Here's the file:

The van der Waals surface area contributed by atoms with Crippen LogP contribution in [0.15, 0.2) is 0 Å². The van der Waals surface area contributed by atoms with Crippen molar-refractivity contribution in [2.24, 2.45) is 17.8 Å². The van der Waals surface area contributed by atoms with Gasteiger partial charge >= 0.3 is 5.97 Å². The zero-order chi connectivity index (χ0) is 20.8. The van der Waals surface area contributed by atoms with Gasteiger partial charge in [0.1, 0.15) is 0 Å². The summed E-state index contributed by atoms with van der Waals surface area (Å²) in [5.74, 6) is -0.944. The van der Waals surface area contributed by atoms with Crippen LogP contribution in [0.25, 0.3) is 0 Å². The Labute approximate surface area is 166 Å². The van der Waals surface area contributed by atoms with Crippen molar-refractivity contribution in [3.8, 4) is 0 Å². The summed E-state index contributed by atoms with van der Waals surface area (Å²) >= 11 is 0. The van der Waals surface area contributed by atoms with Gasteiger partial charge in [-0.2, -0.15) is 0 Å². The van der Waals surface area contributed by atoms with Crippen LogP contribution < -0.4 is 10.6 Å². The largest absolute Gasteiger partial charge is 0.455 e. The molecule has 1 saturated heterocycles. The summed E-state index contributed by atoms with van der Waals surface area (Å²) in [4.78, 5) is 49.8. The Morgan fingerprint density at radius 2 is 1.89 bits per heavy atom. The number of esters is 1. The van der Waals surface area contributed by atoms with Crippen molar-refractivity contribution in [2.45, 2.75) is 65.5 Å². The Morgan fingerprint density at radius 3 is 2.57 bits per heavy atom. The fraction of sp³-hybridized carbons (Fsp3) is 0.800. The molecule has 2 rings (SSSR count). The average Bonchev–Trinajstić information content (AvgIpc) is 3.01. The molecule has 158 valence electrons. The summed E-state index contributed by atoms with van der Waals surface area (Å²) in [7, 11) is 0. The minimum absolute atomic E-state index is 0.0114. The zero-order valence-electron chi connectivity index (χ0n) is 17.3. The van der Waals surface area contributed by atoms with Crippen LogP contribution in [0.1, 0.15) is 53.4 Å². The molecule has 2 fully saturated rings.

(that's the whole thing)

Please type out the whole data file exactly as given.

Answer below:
The van der Waals surface area contributed by atoms with Crippen LogP contribution in [0.15, 0.2) is 0 Å². The van der Waals surface area contributed by atoms with Crippen molar-refractivity contribution in [2.24, 2.45) is 17.8 Å². The van der Waals surface area contributed by atoms with Gasteiger partial charge >= 0.3 is 5.97 Å². The zero-order chi connectivity index (χ0) is 20.8. The van der Waals surface area contributed by atoms with Gasteiger partial charge in [0.1, 0.15) is 0 Å². The summed E-state index contributed by atoms with van der Waals surface area (Å²) in [5.74, 6) is -0.944. The van der Waals surface area contributed by atoms with Crippen LogP contribution in [0.25, 0.3) is 0 Å². The Labute approximate surface area is 166 Å². The van der Waals surface area contributed by atoms with Crippen molar-refractivity contribution in [3.8, 4) is 0 Å². The summed E-state index contributed by atoms with van der Waals surface area (Å²) >= 11 is 0. The van der Waals surface area contributed by atoms with Gasteiger partial charge in [-0.2, -0.15) is 0 Å². The van der Waals surface area contributed by atoms with Crippen LogP contribution < -0.4 is 10.6 Å². The largest absolute Gasteiger partial charge is 0.455 e. The molecule has 1 saturated heterocycles. The summed E-state index contributed by atoms with van der Waals surface area (Å²) in [4.78, 5) is 49.8. The Morgan fingerprint density at radius 2 is 1.89 bits per heavy atom. The number of esters is 1. The van der Waals surface area contributed by atoms with Crippen molar-refractivity contribution in [2.45, 2.75) is 65.5 Å². The Morgan fingerprint density at radius 3 is 2.57 bits per heavy atom. The fraction of sp³-hybridized carbons (Fsp3) is 0.800. The molecule has 2 rings (SSSR count). The average Bonchev–Trinajstić information content (AvgIpc) is 3.01. The molecule has 158 valence electrons. The summed E-state index contributed by atoms with van der Waals surface area (Å²) in [7, 11) is 0. The minimum absolute atomic E-state index is 0.0114. The zero-order valence-electron chi connectivity index (χ0n) is 17.3. The van der Waals surface area contributed by atoms with Crippen LogP contribution in [0.1, 0.15) is 53.4 Å². The molecule has 2 fully saturated rings.